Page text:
Here, long-term changes within Roman society and external pressures create a recognizably distinct late antique situation. For urban history this means dealing not just with new political and religious structures, but also with new problems in the types of evidence we have, with the re-use of old architectural structures, a decline in clearly ideological planning and the use of less well-defined building types. Some of this ground has of course been covered by Christian archaeology, but the specificity of this sub-discipline does not satisfy archaeologists who wish to study society holistically in terms of broad structures; tracing specific cultural traits across radically different periods holds little appeal. There does therefore seem some justification for an archaeology of Late Antiquity. The idea of this series of books is essentially to support this development, through bringing together new and established scholars to address general themes, such as rural settlement, social structure, and the economy. As such, it does not intend to exclude historians: indeed historians frequently show themselves better at synthesizing archaeological information than their archaeological colleagues.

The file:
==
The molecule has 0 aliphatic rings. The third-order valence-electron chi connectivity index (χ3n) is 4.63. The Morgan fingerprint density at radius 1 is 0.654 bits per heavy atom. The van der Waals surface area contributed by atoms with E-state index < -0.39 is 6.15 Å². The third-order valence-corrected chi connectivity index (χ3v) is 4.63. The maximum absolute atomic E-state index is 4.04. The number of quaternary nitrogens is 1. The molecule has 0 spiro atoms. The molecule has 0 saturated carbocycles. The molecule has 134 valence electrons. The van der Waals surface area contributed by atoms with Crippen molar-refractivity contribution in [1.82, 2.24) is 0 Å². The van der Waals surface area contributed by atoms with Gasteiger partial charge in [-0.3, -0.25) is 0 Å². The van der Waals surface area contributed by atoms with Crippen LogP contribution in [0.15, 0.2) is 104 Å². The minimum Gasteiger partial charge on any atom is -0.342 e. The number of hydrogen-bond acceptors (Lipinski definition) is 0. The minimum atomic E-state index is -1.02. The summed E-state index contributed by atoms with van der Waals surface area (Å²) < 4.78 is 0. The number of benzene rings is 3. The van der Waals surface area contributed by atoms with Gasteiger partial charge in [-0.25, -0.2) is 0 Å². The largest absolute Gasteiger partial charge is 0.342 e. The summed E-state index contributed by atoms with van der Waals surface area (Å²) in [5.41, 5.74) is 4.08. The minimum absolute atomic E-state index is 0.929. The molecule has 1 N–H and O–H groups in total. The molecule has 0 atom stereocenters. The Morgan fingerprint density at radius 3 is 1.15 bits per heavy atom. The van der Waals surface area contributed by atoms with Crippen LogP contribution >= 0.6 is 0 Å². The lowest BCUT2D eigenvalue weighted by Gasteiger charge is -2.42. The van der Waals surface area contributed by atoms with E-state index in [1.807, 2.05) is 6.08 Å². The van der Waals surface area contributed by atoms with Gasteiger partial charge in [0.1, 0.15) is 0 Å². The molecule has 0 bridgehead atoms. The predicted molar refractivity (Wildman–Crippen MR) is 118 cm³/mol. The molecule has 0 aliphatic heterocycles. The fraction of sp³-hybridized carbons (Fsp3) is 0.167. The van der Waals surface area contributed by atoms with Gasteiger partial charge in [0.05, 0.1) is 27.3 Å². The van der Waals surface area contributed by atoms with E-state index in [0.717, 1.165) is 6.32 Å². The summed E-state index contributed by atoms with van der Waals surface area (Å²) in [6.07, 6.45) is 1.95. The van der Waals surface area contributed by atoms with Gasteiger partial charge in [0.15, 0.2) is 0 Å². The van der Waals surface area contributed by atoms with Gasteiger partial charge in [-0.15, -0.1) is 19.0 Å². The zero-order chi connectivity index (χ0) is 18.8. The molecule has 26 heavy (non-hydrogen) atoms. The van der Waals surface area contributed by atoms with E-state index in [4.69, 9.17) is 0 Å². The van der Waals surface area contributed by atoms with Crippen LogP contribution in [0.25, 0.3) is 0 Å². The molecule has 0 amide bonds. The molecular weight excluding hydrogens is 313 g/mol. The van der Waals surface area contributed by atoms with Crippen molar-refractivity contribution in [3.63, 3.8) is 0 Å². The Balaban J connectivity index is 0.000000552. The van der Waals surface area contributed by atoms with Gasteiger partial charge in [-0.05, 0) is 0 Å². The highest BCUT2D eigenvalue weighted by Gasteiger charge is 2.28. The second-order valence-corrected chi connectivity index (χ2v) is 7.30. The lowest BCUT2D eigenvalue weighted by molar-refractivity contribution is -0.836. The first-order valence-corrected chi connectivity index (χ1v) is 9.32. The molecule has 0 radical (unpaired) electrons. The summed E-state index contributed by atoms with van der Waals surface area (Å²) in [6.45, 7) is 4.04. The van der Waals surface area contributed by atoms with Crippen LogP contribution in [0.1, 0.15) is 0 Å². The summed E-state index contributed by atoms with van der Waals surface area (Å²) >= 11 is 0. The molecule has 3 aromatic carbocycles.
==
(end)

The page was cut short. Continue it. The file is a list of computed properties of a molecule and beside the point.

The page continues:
This volume is based on two conferences held in 2001 under the banner of “Late Antique Archaeology”, at the Ashmolean Museum, Oxford and the Swedish Institute in Rome: examining respectively “New Research, Method and Practice” and “Topographical Studies in Late Antiquity”. Both were intended to provide a strong foundation for the series by examining a range of topics from theoretical and methodological viewpoints. This was something of a gamble as late antique archaeology tends to be extremely empirical; we did not even dare put the word “theory” in the conference title. The volume that has resulted will not be easily recognizable to anyone familiar with theoretical archaeology as being part of this genre. This is the result of deliberate choice. Theoretical archaeology is a highly developed area of thought, especially in Scandinavia, the UK and the US. Nevertheless, it is widely recognized that there is something of a gulf between those literate in theory and the rest of the archaeological community. This is less strong in prehistory, but for much of historical archaeology, especially classical archaeology, it is striking; one frequently gets the impression that many classical archaeologists have never even heard of theoretical archaeology. There have been heroic efforts made by the Theoretical Roman Archaeology Conference, based in the UK, to bridge this gap, through a series of annual conferences. However, this work inevitably tends to reflect the pre- dominantly British interests of the researchers active in the group and their attachment to theoretical ideas developed by pre-historians. Some topics do engage with the Mediterranean, but these tend to relate to the early Roman period. Those that have been written on Late Antiquity are sadly not widely read in the mainstream of Mediterranean empirical scholarship.